Completed 8/23/2015, Reviewed 8/25/2015
Mia lives on a spaceship that held many of the survivors of the self-destruction of earth. Now that most of the survivors have colonized other planets, the relatively small population of the ship maintains its size by limiting births and putting 14 year olds through Trial, a rite of passage where they must live on a colony planet with limited supplies for 30 days. Trial has a significant mortality rate. The spoiled daughter of the Chairman of the ship’s Council, Trial forces Mia to reevaluate her father, her peers, her instructors, and her parochial moral values. While not specifically a YA novel, this book feels like an ancestor of the recent crop of coming of age through some terrible trial type YA books and movies.
I really liked this book. I thought Panshin did a great job of creating a spoiled tweener girl. She knows how to manipulate her friends and father. She parrots the views of a very parochial environment, and doesn’t change until she is faced with seeing the other as just as human as she. I’d be interested in how women readers feel about Mia. Did Panshin capture the essence of a pre-teen girl, or can you tell it’s a man trying to write as a girl? And as a man, I’m looking at it through my own lenses, remembering how I perceived the girls in my 7th and 8th grade class vs. the women I knew in college. This book won the Nebula, and I wonder if it’s because it’s a good study of a strong female character at a time in SF’s history when there still weren’t many girls or women appearing on the pages except as wives, secretaries, or communications officers.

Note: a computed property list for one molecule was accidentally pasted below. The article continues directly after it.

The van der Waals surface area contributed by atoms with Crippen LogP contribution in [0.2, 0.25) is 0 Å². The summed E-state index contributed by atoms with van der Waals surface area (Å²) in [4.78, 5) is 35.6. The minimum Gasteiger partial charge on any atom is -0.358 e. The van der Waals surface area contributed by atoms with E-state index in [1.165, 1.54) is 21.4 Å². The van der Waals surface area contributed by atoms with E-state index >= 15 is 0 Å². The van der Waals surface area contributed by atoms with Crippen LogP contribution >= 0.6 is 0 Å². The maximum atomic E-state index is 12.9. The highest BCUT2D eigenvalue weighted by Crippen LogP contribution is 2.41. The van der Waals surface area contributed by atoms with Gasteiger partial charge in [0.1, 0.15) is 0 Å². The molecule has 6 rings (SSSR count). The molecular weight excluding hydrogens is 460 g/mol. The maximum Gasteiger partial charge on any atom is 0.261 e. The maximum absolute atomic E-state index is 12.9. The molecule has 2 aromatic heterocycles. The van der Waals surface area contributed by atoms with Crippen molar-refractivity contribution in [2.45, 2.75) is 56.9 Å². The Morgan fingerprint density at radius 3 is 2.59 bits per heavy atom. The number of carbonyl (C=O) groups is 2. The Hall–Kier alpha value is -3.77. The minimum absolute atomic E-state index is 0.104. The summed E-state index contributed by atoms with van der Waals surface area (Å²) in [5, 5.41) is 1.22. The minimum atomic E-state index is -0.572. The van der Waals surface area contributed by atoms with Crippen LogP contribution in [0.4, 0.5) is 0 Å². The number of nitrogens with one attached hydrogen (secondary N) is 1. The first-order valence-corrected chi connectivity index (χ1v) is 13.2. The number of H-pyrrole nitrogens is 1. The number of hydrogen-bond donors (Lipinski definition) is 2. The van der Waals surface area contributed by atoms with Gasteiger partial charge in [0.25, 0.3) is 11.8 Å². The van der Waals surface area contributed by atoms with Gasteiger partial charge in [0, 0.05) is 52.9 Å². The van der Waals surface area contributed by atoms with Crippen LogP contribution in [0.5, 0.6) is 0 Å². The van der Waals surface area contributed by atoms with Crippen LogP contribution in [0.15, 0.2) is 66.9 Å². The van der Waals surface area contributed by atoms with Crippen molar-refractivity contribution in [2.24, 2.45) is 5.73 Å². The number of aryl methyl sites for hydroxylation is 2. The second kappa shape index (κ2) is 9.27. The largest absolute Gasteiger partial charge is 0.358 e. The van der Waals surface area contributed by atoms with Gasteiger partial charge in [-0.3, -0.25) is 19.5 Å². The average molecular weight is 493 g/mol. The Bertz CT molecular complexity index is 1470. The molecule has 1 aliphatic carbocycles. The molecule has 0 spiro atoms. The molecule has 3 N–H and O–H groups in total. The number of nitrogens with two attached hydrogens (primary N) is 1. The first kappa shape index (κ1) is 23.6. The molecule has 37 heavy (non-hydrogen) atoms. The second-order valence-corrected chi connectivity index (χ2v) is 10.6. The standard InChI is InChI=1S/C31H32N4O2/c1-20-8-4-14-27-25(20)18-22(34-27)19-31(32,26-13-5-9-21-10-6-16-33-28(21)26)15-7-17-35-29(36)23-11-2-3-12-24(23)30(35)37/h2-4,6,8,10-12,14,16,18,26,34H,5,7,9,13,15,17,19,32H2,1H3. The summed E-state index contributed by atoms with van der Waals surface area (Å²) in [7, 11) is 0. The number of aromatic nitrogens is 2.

The book is short. I read it in two days. The prose is sparse, but I enjoyed that here, having recently read a lot of books where the prose got in the way of the story. I’ve been thinking a lot that books need better editors, lopping off at least one hundred pages on some of these large tomes. This book felt right: short, to the point, but still connecting me to the characters and keeping me engaged with the plot. It explores important themes like racism, the generation gap, and hegemonic colonization, or how countries like ours have treated the third world. I was actually surprised when I realized this was a morality play. And Panshin drives home his points as Mia confirms her old beliefs through her philosophy studies and then experiences a metanoia through the events that occur during her Trial.
I give this book four stars out of five. I loved Mia and her journey. I was completely engrossed in the plot and loved how she grew from her experience. There are tons of great quotes, which I wish I had written down. But there was one that I’ll paraphrase for my closing: No one should be able to kill someone unless they know them and will be forced to feel something for having taken that life. It sounds simplistic and doesn’t cover crimes committed by persons the victims know, but it makes a great point about the insanity of war and the dehumanization of the other.